President Trump confirmed Saturday that he is considering a new family separation policy at the U.S.-Mexico border because he believes the administration’s earlier move to separate migrant children from parents was an effective deterrent to illegal crossings.
Trump said the soaring number of illegal border crossings is “a terrible situation” and argued that family separations likely would help scare away some undocumented migrants from trying to enter the United States.
“If they feel there will be separation, they won’t come,” Trump said.
Trump made his comments to reporters on the South Lawn of the White House before boarding Marine One for his trip to Kentucky, where he was scheduled to headline an evening campaign rally.
Trump attributed the rise in illegal border crossings to the robust economy.
“We have people that are trying to get into our country because of how well our country is doing,” Trump said. “You know, in the old days, when the country wasn’t doing well, it was a lot easier. Now everybody wants to come in, and they come in illegally, and they use children. In many cases, the children aren’t theirs. They grab them, and they want to come in with the children.”
The president later added: “You have really bad people coming in and using people. They’re not their children. They don’t even know the children. They haven’t known the children for 20 minutes. And they grab children and they use them to come into our country.”
In August the country saw a 38 percent increase in the number of migrants arrested and charged with illegally crossing the border, Department of Homeland Security officials said.
The Post first reported Friday that the White House was actively considering plans to again separate parents and children at the U.S.-Mexico border. Senior administration officials noted, however, that they are not planning to revive the chaotic forced separations carried out by the Trump administration in May and June that spawned an enormous political backlash and led to a court order to reunite families.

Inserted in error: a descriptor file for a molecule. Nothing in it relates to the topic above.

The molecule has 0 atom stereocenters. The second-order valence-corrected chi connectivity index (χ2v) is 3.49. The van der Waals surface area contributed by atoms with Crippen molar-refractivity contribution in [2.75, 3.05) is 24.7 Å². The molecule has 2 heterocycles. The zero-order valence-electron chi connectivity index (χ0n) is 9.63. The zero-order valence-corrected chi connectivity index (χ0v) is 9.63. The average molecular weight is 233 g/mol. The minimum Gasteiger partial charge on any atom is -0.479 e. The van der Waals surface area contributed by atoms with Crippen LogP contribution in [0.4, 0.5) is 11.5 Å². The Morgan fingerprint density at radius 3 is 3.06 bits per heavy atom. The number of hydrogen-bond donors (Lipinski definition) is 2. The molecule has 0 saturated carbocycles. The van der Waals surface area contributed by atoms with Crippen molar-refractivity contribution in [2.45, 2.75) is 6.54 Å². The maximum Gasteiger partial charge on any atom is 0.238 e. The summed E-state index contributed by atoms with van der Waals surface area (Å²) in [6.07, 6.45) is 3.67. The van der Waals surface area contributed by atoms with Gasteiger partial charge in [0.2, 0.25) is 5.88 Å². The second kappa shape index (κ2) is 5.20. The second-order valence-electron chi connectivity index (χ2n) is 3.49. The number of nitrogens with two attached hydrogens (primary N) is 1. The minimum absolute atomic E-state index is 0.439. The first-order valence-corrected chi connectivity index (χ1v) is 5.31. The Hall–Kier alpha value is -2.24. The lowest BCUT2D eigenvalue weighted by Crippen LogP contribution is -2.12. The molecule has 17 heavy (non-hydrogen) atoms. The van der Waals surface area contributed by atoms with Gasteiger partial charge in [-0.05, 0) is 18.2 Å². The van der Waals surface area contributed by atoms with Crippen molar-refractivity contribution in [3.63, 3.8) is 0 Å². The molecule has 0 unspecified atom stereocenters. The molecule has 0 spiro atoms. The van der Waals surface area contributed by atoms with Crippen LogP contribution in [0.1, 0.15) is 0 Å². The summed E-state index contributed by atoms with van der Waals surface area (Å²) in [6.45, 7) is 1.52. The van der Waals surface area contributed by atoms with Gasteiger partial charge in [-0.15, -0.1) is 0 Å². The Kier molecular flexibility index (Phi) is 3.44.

One option under consideration, according to the report, is for the government to detain asylum-seeking families together for up to 20 days, then give parents a choice: Stay in family detention with their child for months or years as their immigration case proceeds, or allow children to be taken to a government shelter so other relatives or guardians can seek custody.
In an interview with ABC news that aired last week, first lady Melania Trump said she was “blindsided” when she saw on the news that the administration was separating families at the border under its zero-tolerance policy. “I didn’t know that that policy will come out. and I said to [the president] that I feel that’s unacceptable. And he felt the same.” Her concern for the families, she said, led her to make trips to the U.S.-Mexico border in June.
Asked in the interview what she would say to the children who have been separated from their families, she said: “I would tell them to keep strong and that — time will come. It — everything needs to go through the court system.”